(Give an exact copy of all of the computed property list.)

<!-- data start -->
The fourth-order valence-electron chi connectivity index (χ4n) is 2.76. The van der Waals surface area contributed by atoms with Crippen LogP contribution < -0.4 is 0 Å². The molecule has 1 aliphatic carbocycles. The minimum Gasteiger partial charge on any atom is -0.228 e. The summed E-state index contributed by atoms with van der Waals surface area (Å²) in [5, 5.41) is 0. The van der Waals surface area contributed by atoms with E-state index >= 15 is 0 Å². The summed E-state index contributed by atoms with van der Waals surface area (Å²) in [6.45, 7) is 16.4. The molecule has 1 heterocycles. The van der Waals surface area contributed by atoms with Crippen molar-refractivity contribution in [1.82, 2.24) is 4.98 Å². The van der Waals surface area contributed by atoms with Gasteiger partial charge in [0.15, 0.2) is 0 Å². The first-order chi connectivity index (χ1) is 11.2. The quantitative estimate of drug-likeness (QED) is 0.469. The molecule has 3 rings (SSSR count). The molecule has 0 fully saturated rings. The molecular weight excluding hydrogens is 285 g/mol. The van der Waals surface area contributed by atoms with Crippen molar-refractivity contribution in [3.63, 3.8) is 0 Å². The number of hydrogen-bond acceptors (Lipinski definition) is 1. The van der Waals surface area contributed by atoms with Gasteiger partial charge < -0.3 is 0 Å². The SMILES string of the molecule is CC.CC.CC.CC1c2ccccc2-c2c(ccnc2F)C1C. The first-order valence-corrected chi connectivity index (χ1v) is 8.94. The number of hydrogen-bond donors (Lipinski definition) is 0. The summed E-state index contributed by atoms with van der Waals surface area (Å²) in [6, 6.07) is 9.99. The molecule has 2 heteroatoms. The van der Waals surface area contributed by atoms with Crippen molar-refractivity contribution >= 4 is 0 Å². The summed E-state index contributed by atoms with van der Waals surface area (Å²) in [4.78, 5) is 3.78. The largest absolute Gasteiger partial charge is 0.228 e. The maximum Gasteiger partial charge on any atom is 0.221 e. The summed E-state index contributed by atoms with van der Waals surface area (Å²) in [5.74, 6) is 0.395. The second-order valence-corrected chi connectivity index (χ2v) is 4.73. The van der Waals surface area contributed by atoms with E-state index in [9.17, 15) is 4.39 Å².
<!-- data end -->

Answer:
The fourth-order valence-electron chi connectivity index (χ4n) is 2.76. The van der Waals surface area contributed by atoms with Crippen LogP contribution < -0.4 is 0 Å². The molecule has 1 aliphatic carbocycles. The minimum Gasteiger partial charge on any atom is -0.228 e. The summed E-state index contributed by atoms with van der Waals surface area (Å²) in [5, 5.41) is 0. The van der Waals surface area contributed by atoms with E-state index >= 15 is 0 Å². The summed E-state index contributed by atoms with van der Waals surface area (Å²) in [6.45, 7) is 16.4. The molecule has 1 heterocycles. The van der Waals surface area contributed by atoms with Crippen molar-refractivity contribution in [1.82, 2.24) is 4.98 Å². The van der Waals surface area contributed by atoms with Gasteiger partial charge in [0.15, 0.2) is 0 Å². The first-order chi connectivity index (χ1) is 11.2. The quantitative estimate of drug-likeness (QED) is 0.469. The molecule has 3 rings (SSSR count). The molecule has 0 fully saturated rings. The molecular weight excluding hydrogens is 285 g/mol. The van der Waals surface area contributed by atoms with Crippen molar-refractivity contribution in [3.63, 3.8) is 0 Å². The number of hydrogen-bond acceptors (Lipinski definition) is 1. The van der Waals surface area contributed by atoms with Gasteiger partial charge < -0.3 is 0 Å². The SMILES string of the molecule is CC.CC.CC.CC1c2ccccc2-c2c(ccnc2F)C1C. The first-order valence-corrected chi connectivity index (χ1v) is 8.94. The number of hydrogen-bond donors (Lipinski definition) is 0. The summed E-state index contributed by atoms with van der Waals surface area (Å²) in [6, 6.07) is 9.99. The molecule has 2 heteroatoms. The van der Waals surface area contributed by atoms with Crippen molar-refractivity contribution >= 4 is 0 Å². The summed E-state index contributed by atoms with van der Waals surface area (Å²) in [4.78, 5) is 3.78. The largest absolute Gasteiger partial charge is 0.228 e. The maximum Gasteiger partial charge on any atom is 0.221 e. The summed E-state index contributed by atoms with van der Waals surface area (Å²) in [5.74, 6) is 0.395. The second-order valence-corrected chi connectivity index (χ2v) is 4.73. The van der Waals surface area contributed by atoms with E-state index in [9.17, 15) is 4.39 Å².